New evidence tells us why flu vaccines are only 43% effective, at best, using the most favorable statistics.
From Scientific American:
Last year’s flu vaccine should have worked well. The strain that the U.S. Food and Drug Administration chose for the seasonal vaccine did indeed closely match the viruses that sickened people. So when its effectiveness proved disappointing, Scott Hensley, a microbiologist at the University of Pennsylvania Perelman School of Medicine, and his colleagues began to investigate. Flu vaccines are killed or highly weakened viruses that, when injected into the body, alert the immune system to fight the real thing. For 70 years most flu vaccine strains have been grown in fertilized chicken eggs because egg growth incites excellent yield. But it has long been known that the viruses also evolve in these egg hosts. They adopt genetic changes that help them grow in the egg environment. What Hensley and his colleagues found was such changes can cause problems for the end product.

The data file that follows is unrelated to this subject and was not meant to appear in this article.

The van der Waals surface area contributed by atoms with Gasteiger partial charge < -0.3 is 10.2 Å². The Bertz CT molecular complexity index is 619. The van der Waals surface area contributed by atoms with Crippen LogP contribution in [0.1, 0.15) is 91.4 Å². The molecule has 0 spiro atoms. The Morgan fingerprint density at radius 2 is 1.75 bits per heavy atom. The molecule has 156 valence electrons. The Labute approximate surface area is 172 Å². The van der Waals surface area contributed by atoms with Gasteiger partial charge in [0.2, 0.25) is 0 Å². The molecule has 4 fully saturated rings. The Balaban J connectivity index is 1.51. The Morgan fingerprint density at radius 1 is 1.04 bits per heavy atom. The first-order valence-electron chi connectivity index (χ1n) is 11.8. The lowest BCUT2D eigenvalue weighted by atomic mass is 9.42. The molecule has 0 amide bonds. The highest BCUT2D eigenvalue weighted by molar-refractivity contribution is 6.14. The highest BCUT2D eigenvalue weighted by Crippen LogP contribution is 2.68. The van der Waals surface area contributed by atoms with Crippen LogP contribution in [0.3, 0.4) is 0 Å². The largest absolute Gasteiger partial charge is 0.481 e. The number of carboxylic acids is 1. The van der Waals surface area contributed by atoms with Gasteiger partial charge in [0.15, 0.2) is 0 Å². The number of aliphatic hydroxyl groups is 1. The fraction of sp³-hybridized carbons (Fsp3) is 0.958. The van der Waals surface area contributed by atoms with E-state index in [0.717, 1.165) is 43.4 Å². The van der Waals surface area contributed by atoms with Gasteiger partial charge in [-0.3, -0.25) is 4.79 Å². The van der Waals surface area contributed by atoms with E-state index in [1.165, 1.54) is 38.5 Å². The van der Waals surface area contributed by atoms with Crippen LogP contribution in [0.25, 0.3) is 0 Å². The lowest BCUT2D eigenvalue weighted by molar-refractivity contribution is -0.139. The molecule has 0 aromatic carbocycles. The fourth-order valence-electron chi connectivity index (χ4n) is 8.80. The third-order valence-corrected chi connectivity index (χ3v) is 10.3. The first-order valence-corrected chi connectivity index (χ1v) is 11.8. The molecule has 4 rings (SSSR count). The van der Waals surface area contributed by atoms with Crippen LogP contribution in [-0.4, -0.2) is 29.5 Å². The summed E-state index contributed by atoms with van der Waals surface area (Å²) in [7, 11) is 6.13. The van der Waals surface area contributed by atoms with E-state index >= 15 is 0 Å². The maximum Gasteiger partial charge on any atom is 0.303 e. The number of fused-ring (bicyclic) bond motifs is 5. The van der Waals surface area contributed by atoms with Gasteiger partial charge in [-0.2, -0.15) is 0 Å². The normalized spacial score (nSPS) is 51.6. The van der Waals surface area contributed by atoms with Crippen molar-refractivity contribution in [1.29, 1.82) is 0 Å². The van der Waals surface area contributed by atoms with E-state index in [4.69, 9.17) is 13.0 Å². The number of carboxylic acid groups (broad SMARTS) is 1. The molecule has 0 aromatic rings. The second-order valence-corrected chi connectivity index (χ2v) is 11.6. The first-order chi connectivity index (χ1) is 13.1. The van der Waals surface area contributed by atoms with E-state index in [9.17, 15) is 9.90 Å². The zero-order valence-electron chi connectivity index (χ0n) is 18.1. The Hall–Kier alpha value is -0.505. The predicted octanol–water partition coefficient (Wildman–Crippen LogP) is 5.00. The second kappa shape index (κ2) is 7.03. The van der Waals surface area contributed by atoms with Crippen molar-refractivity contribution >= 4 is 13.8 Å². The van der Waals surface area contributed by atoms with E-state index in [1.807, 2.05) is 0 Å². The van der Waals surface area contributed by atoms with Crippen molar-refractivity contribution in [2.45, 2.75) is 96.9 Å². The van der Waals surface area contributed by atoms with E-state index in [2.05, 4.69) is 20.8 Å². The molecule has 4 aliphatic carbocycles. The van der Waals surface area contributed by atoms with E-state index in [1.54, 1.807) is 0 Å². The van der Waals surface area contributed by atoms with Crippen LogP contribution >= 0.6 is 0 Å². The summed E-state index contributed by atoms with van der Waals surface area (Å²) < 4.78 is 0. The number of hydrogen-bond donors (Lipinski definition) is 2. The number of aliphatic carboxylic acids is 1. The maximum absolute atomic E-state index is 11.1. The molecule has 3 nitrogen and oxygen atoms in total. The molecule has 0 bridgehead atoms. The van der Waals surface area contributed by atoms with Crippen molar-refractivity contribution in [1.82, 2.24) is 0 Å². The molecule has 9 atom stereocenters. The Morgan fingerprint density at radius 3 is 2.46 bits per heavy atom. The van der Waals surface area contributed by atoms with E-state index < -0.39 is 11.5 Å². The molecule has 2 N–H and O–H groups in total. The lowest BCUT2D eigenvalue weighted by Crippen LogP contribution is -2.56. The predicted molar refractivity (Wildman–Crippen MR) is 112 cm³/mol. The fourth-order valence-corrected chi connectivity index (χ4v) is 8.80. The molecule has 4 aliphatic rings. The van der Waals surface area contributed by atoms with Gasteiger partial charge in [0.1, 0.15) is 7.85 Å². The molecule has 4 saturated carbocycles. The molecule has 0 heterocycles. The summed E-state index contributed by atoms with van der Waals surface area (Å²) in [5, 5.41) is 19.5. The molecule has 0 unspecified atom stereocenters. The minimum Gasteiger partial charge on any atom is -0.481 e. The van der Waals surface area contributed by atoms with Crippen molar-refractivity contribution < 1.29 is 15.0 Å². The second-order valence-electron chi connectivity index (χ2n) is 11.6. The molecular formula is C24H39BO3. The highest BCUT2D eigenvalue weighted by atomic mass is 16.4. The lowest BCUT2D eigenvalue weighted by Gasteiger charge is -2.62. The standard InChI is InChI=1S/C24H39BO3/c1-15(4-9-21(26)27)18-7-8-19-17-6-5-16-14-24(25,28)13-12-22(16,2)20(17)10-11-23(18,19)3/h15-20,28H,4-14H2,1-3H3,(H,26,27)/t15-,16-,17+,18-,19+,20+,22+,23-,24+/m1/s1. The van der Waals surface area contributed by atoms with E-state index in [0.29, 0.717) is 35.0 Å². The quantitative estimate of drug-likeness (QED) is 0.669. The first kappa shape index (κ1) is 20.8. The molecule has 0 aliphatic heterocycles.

Comment: For years now, we’ve been reporting on the ineffectiveness of flu shots—some of which still contain mercury. (Remember, flu shots are routinely given to pregnant women and infants!) Despite their ineffectiveness, flu shots are still aggressively pushed by the government. Many localities have laws that mandate healthcare and other workers receive flu shots.
Most state legislatures are out of session, but check our Protect Vaccine Choice page to stay up to date on bills in your state that threaten your freedom of choice concerning vaccination.